Donald K. Burleson
Oracle Utilities Tips
Analyzing tkprof Results
Step 3: Turn Tracing Off
The same options that we use to enable tracing are used to disable it.
ALTER SESSION SET SQL_TRACE = FALSE;
To disable tracing for another user’s session use:
This process is a perfect candidate for automation. The code below (start_trace.sql)
creates a stored procedure that automates all the steps discussed so far.
It can also serve as a wrapper for the standard methods of enabling
tracing. Start_trace.sql accepts the sid and serial# for the session that
needs tracing. It requires that a time interval, in seconds, be set to run
the trace so that it doesn’t run perpetually and bog down the session. When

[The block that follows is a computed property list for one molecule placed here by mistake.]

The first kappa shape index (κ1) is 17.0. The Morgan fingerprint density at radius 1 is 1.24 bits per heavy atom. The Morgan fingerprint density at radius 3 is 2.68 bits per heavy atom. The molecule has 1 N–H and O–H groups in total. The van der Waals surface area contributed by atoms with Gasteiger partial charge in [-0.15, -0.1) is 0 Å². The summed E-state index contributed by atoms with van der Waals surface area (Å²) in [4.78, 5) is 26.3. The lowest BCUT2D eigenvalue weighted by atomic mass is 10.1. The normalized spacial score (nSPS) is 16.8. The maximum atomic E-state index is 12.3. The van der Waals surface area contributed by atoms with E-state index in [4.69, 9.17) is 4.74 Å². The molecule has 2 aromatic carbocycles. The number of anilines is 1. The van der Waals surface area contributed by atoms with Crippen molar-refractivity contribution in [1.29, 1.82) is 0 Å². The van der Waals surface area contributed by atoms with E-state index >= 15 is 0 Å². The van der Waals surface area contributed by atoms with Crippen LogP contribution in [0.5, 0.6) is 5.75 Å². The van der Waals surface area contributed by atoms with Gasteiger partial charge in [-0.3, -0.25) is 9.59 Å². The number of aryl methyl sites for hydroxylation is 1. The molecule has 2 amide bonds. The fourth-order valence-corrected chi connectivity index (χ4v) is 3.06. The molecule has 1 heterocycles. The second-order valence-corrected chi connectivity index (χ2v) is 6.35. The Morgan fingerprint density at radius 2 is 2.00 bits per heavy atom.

the time has elapsed, it will disable tracing for the session and send the
relevant trace information: user, time, and trace file name.
SEE CODE DEPOT
The output from start_trace.sql is displayed below. The time interval
specified was 30 and we can see the elapsed time of the trace in the
SQL> exec start_trace(17, 6157, 30);
Tracing Started for User: SCOTT
Tracing Start Time: 12-26-2002 14:55:12
Tracing Stop Time: 12-26-2002 14:55:42
Trace Directory: C:\Oracle\admin\ORCL92\udump
Trace Filename: ORCL92_ora_5472.trc
The next step is to run tkprof against the trace file
To learn more about these techniques, see the book "Advanced
Oracle Utilities: The Definitive Reference".
You can buy it
directly from the
publisher and get instant access to the code depot of utilities scripts.
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